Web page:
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History of Old St. John's

St. John’s Parish came into being in 1680 with the division of Stratton Major Parish (which covered the equivalent of several modern counties) into smaller, more compact areas.

There were two churches in the parish at an early date. John Fontaine, who accompanied the governor, records in his journal that Gov. Alexander Spotswood and his party stopped for Sunday services at the upper church during the “Knights of the Golden Horseshoe” expedition that explored the Blue Ridge in 1716.

The lower part of the parish was served by Pamunkey Neck Chapel, constructed between 1650 and 1680 within the boundaries of what later became the town of West Point. The only physical evidence left of the chapel is what was apparently the graveyard, located near the side entrance of West Point’s First Baptist Church.

One of the headstones, legible until some years ago, marked the last resting place of a seafaring man:

    Though Boreas’ blasts and Neptune’s waves
    Have tossed me to and fro,
    In spite of all, by God’s decree
    We anchor here below
    Now here do we at anchor lie
    With many of our fleet,
    Yet once again we must set sail
    Our Savior Christ to meet.

In 1729, the vestry of St. John’s Parish expressed concern about the decay of the two churches and agreed to set about replacing them. The church to serve the lower part of the parish was to be built first, and both churches were to be of “equal dimensions and goodness.”

To finance the two churches, the vestry levied a tax of 19,050 pounds of tobacco on the parishioners. The proceeds from the sale of this commodity, however, were insufficient to construct both churches. So in 1731, a decision was made to build only one church on a site to be selected by agreement among the vestrymen.

The site chosen for St. John’s Church was a piece of land on the colonial road between King William Courthouse and Pamunkey Neck, where the town of West Point grew up in the mid-nineteenth century. It is approximately ten miles from West Point and 150 yards west of Virginia State Route 33.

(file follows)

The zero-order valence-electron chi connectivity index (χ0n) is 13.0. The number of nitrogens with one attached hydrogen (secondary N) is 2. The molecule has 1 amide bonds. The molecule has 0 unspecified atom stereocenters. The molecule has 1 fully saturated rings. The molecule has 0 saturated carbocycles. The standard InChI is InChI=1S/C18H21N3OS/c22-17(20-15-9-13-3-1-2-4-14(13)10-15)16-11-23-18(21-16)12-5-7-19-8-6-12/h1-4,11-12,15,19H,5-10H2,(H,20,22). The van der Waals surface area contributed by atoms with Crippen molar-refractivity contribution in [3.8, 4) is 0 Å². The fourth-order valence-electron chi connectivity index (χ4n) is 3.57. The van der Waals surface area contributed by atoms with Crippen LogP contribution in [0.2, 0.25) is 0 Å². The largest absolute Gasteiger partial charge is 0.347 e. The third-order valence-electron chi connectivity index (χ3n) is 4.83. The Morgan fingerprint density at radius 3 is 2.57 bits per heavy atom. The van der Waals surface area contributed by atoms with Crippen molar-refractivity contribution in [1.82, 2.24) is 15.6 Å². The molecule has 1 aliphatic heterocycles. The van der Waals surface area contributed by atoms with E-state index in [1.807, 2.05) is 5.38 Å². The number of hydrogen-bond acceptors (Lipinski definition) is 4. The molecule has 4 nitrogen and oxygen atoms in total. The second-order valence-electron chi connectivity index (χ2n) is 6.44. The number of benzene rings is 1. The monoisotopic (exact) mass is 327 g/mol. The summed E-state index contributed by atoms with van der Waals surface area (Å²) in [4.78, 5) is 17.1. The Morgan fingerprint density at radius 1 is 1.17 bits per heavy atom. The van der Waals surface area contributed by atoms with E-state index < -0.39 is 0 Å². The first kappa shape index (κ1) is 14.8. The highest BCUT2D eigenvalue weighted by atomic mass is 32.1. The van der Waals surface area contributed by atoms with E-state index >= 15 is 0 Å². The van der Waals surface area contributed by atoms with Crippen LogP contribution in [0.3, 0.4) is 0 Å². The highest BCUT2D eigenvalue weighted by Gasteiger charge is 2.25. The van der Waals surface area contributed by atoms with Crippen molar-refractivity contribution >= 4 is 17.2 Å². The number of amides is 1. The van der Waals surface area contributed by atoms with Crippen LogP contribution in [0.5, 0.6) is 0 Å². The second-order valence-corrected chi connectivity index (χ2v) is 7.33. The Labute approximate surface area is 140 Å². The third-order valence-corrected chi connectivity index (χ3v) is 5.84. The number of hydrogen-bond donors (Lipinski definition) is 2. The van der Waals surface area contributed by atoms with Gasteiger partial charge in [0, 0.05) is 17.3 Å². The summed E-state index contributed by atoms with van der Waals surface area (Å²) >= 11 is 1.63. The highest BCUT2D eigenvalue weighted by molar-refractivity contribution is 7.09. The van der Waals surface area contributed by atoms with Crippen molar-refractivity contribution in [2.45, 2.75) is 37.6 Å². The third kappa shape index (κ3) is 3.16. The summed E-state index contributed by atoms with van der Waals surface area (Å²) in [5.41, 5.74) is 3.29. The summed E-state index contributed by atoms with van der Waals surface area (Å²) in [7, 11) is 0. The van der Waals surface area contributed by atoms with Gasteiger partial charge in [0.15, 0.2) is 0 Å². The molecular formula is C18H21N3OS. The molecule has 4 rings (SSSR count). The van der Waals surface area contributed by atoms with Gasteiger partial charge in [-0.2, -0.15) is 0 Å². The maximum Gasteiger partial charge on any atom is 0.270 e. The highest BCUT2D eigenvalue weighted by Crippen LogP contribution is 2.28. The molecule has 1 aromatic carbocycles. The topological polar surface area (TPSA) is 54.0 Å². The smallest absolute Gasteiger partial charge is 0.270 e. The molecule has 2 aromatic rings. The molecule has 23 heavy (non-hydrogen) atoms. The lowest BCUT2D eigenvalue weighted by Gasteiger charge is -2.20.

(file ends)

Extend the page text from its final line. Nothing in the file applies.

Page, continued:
Though it has been conjectured that the church was built in 1732, it seems more likely that it was completed in 1734. As it happens, someone had carved the latter date in the brick of the door facing the highway, on a wing or transept that was added on the north side some time after the date of the original construction. Except for this addition and the raising of the floor of the nave approximately twelve inches, St. John’s in its structural aspects remains the same today as it was in 1734.

The brick is laid in English bond below the water table, but in Flemish bond with all glazed headers above the water table. The west and north doorways are gauged brick. The west doorway has a segmental head, and the north one has a triangular pediment, of which the field is gauged. The west doorway is flanked by pilasters, one of which went to pieces and has recently been restored. In its construction the church offers a fine example of the colonial brick mason’s art.

The first rector of St. John’s on record was the Reverend John Monro Jr., a Scot who came to the parish in 1693. Monro’s tenure fell during a period of stormy relations between church and state in Virginia. He was a brother-in- law of the Reverend James Blair, commissary of the church, who strongly opposed the administration of Gov. Francis Nicholson.

Politically powerful vestrymen like Thomas Claiborne, Henry Fox, and John West supported Nicholson, and Monro took the part of Blair. Monro was accused of slandering the royal governor. The minister, in reply, denounced the vestry for failing to make provision for his living and for having “nay’d and lock’d” the chapel door to keep him from preaching. The vestry denied this, and also denied any prejudice against Mr. Monro because of his Scottish birth, but did admit they believed an Englishman “would be more accept able” in the pulpit. The quarrel was eventually patched up, and Mr. Monro remained rector until his death about 1723. His widow died in 1725 and was buried beneath Bruton Parish Church in Williamsburg.

The next rector of St. John’s Parish was the Reverend William Nelson, who remained only briefly, until about 1724. The first rector to minister to the newly built St. John’s Church was the Reverend Daniel Taylor Jr., son of the Reverend Daniel Taylor of Blisland Parish, New Kent County. Young Mr. Taylor studied in the grammar school of the College of William and Mary. In 1723, when he was about nineteen years of age, he entered Cambridge University, studying at St. John’s College and Trinity College. After receiving his bachelor of arts degree, he took holy orders, and on his return to Virginia in 1727, he was chosen rector by the vestry of St. John’s Parish. Mr. Taylor remained rector until his death on 9 September 1742.